Smedes Rose -- Citi -- Analyst

Okay. And then I just wanted to ask you if you take the low end of your guidance and make some assumptions on maintenance capex. I know you said it's using a percent of revenues. But I mean it looks like the dividend becomes kind of tight. I mean are you would you be willing to fund it with debt on a short-term basis? Or do you think you could cut back on maybe some of the maintenance capex spending if need be?

Thomas J. Baltimore, Jr. -- Chairman of the Board, President and Chief Executive Officer

No we remain committed to the dividend at the current levels. We do not believe consistent with what Sean has said in the past paying out our AFFO in that 67% range that we are comfortable. We do not see a risk at all Smedes. And we can maintain our maintenance capex in that 5.5% 6% range.

Smedes Rose -- Citi -- Analyst

Okay, thank you.

Operator

Our next question comes from the line of Gregory Miller with SunTrust. Please proceed with your question.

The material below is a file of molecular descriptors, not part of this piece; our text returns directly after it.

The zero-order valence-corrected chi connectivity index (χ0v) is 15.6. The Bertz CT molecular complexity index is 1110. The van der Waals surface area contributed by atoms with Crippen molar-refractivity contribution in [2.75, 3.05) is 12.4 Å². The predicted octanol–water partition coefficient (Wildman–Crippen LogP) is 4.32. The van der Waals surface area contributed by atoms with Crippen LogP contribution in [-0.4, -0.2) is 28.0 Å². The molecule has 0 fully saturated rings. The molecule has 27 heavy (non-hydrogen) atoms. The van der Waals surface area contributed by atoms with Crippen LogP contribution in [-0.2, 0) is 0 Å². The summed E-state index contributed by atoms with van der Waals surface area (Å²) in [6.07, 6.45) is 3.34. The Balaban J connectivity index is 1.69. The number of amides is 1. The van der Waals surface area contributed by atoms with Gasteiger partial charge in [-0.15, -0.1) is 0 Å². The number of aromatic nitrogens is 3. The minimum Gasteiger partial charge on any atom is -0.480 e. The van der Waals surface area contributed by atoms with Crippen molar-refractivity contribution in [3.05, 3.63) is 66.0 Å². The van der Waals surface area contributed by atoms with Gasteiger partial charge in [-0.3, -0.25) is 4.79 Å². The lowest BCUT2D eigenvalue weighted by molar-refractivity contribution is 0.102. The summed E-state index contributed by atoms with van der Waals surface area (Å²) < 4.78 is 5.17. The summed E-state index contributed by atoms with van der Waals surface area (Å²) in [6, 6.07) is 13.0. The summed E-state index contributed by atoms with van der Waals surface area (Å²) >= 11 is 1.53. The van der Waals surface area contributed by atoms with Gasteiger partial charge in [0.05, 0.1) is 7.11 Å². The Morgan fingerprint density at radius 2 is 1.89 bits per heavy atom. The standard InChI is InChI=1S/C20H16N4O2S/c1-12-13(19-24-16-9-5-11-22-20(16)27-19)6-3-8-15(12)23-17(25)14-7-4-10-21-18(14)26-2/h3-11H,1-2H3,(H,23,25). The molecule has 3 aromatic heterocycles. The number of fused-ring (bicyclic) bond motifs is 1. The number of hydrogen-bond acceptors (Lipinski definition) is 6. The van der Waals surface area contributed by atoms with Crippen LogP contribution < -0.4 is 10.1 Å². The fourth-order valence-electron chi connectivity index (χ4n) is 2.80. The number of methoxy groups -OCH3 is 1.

Gregory Miller -- SunTrust -- Analyst

Thanks. Good morning Tom and Sean.

Sean M. Dell'Orto -- Executive Vice President, Chief Financial Officer and Treasurer

Morning. Greg. How are you?

Gregory Miller -- SunTrust -- Analyst

Good. How are you both?

Sean M. Dell'Orto -- Executive Vice President, Chief Financial Officer and Treasurer

Good, thanks.

Gregory Miller -- SunTrust -- Analyst

Great. So first question I have is on Bonnet Creek. I apologize if I missed this but do you have an update on the timing of the Signia flag change and how are you and Hilton are working together to market that new brand both to the transient and the group guests?

Sean M. Dell'Orto -- Executive Vice President, Chief Financial Officer and Treasurer

Greg Sean. The Signia brand should ultimately come through around kind of late 2021 we believe. It's obvious that we've got a few things to do within the asset to achieve that brand conversion as well as kind of tie off things related to the construction of the additional meeting space. So more kind of toward the back end I think of next year on that. is doing plenty of great marketing on the meeting space. Certainly you've got a lot of good traction on booking into that meeting space beyond it's opening in mid-2022 right now. But I think it's probably a little bit more premature to kind of do marketing as a Signia right now but working closely with Hilton to kind of ramp up those efforts in due course.